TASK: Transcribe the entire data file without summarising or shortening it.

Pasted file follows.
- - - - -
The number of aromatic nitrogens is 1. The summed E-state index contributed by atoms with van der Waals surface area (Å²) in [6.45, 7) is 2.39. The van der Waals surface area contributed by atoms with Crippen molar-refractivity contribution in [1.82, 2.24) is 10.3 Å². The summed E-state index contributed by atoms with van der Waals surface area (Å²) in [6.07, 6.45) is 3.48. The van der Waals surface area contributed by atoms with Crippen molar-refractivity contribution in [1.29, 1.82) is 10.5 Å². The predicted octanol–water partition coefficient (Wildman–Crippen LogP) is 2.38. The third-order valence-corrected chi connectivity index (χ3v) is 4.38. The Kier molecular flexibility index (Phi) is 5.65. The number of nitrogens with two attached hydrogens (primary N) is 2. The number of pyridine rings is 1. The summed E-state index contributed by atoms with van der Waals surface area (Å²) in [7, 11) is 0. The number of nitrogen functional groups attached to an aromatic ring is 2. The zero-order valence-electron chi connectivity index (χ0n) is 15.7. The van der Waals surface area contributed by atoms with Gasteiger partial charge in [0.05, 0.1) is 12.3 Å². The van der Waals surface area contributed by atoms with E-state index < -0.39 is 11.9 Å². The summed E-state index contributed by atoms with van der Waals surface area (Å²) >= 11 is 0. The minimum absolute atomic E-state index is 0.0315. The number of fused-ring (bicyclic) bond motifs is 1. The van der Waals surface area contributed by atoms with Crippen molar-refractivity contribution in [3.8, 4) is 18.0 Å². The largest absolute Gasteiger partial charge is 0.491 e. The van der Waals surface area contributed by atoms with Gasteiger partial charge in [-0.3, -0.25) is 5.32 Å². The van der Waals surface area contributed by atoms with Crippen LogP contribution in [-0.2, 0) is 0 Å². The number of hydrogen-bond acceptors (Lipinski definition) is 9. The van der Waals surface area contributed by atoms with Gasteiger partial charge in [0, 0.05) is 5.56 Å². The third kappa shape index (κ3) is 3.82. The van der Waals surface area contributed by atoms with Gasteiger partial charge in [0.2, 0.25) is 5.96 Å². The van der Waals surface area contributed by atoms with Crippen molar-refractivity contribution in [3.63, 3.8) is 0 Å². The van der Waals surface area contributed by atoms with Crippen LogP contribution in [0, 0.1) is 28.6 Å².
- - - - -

The number of aromatic nitrogens is 1. The summed E-state index contributed by atoms with van der Waals surface area (Å²) in [6.45, 7) is 2.39. The van der Waals surface area contributed by atoms with Crippen molar-refractivity contribution in [1.82, 2.24) is 10.3 Å². The summed E-state index contributed by atoms with van der Waals surface area (Å²) in [6.07, 6.45) is 3.48. The van der Waals surface area contributed by atoms with Crippen molar-refractivity contribution in [1.29, 1.82) is 10.5 Å². The predicted octanol–water partition coefficient (Wildman–Crippen LogP) is 2.38. The third-order valence-corrected chi connectivity index (χ3v) is 4.38. The Kier molecular flexibility index (Phi) is 5.65. The number of nitrogens with two attached hydrogens (primary N) is 2. The number of pyridine rings is 1. The summed E-state index contributed by atoms with van der Waals surface area (Å²) in [7, 11) is 0. The number of nitrogen functional groups attached to an aromatic ring is 2. The zero-order valence-electron chi connectivity index (χ0n) is 15.7. The van der Waals surface area contributed by atoms with Gasteiger partial charge in [0.05, 0.1) is 12.3 Å². The van der Waals surface area contributed by atoms with E-state index < -0.39 is 11.9 Å². The summed E-state index contributed by atoms with van der Waals surface area (Å²) >= 11 is 0. The minimum absolute atomic E-state index is 0.0315. The number of fused-ring (bicyclic) bond motifs is 1. The van der Waals surface area contributed by atoms with Crippen molar-refractivity contribution in [3.8, 4) is 18.0 Å². The largest absolute Gasteiger partial charge is 0.491 e. The van der Waals surface area contributed by atoms with Gasteiger partial charge in [-0.3, -0.25) is 5.32 Å². The van der Waals surface area contributed by atoms with Crippen LogP contribution in [-0.2, 0) is 0 Å². The number of hydrogen-bond acceptors (Lipinski definition) is 9. The van der Waals surface area contributed by atoms with Gasteiger partial charge in [0, 0.05) is 5.56 Å². The third kappa shape index (κ3) is 3.82. The van der Waals surface area contributed by atoms with Gasteiger partial charge in [0.2, 0.25) is 5.96 Å². The van der Waals surface area contributed by atoms with Crippen molar-refractivity contribution in [3.63, 3.8) is 0 Å². The van der Waals surface area contributed by atoms with Crippen LogP contribution in [0, 0.1) is 28.6 Å².